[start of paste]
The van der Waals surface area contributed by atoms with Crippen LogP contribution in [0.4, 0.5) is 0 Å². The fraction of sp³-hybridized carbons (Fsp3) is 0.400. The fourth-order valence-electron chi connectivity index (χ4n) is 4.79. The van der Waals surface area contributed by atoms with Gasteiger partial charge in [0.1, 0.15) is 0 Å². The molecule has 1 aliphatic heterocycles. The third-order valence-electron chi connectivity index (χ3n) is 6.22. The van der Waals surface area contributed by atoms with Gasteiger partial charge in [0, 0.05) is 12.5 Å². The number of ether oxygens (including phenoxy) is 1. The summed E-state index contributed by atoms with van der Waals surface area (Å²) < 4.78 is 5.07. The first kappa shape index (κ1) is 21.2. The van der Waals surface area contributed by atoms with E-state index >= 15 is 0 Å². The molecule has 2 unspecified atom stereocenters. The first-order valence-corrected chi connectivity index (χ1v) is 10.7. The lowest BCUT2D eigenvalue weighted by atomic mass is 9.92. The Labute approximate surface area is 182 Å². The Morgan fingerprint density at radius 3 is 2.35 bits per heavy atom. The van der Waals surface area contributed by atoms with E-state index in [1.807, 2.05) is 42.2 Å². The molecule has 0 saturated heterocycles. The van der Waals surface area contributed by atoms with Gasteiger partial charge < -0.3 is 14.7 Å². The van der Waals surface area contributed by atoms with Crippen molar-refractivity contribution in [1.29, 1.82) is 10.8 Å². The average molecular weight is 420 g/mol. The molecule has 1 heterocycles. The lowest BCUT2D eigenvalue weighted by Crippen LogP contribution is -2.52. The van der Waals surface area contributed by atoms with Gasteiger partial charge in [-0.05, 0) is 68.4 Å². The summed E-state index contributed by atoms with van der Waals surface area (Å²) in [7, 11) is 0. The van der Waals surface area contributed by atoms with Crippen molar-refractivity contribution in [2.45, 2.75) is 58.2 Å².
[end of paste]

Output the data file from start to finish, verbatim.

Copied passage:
The van der Waals surface area contributed by atoms with Crippen LogP contribution in [0.4, 0.5) is 0 Å². The fraction of sp³-hybridized carbons (Fsp3) is 0.400. The fourth-order valence-electron chi connectivity index (χ4n) is 4.79. The van der Waals surface area contributed by atoms with Gasteiger partial charge in [0.1, 0.15) is 0 Å². The molecule has 1 aliphatic heterocycles. The third-order valence-electron chi connectivity index (χ3n) is 6.22. The van der Waals surface area contributed by atoms with Gasteiger partial charge in [0, 0.05) is 12.5 Å². The number of ether oxygens (including phenoxy) is 1. The summed E-state index contributed by atoms with van der Waals surface area (Å²) < 4.78 is 5.07. The first kappa shape index (κ1) is 21.2. The van der Waals surface area contributed by atoms with E-state index >= 15 is 0 Å². The molecule has 2 unspecified atom stereocenters. The first-order valence-corrected chi connectivity index (χ1v) is 10.7. The lowest BCUT2D eigenvalue weighted by atomic mass is 9.92. The Labute approximate surface area is 182 Å². The Morgan fingerprint density at radius 3 is 2.35 bits per heavy atom. The van der Waals surface area contributed by atoms with E-state index in [1.807, 2.05) is 42.2 Å². The molecule has 0 saturated heterocycles. The van der Waals surface area contributed by atoms with Gasteiger partial charge < -0.3 is 14.7 Å². The van der Waals surface area contributed by atoms with Crippen molar-refractivity contribution in [1.29, 1.82) is 10.8 Å². The average molecular weight is 420 g/mol. The molecule has 1 heterocycles. The lowest BCUT2D eigenvalue weighted by Crippen LogP contribution is -2.52. The van der Waals surface area contributed by atoms with Gasteiger partial charge in [-0.05, 0) is 68.4 Å². The summed E-state index contributed by atoms with van der Waals surface area (Å²) in [7, 11) is 0. The van der Waals surface area contributed by atoms with Crippen molar-refractivity contribution in [2.45, 2.75) is 58.2 Å².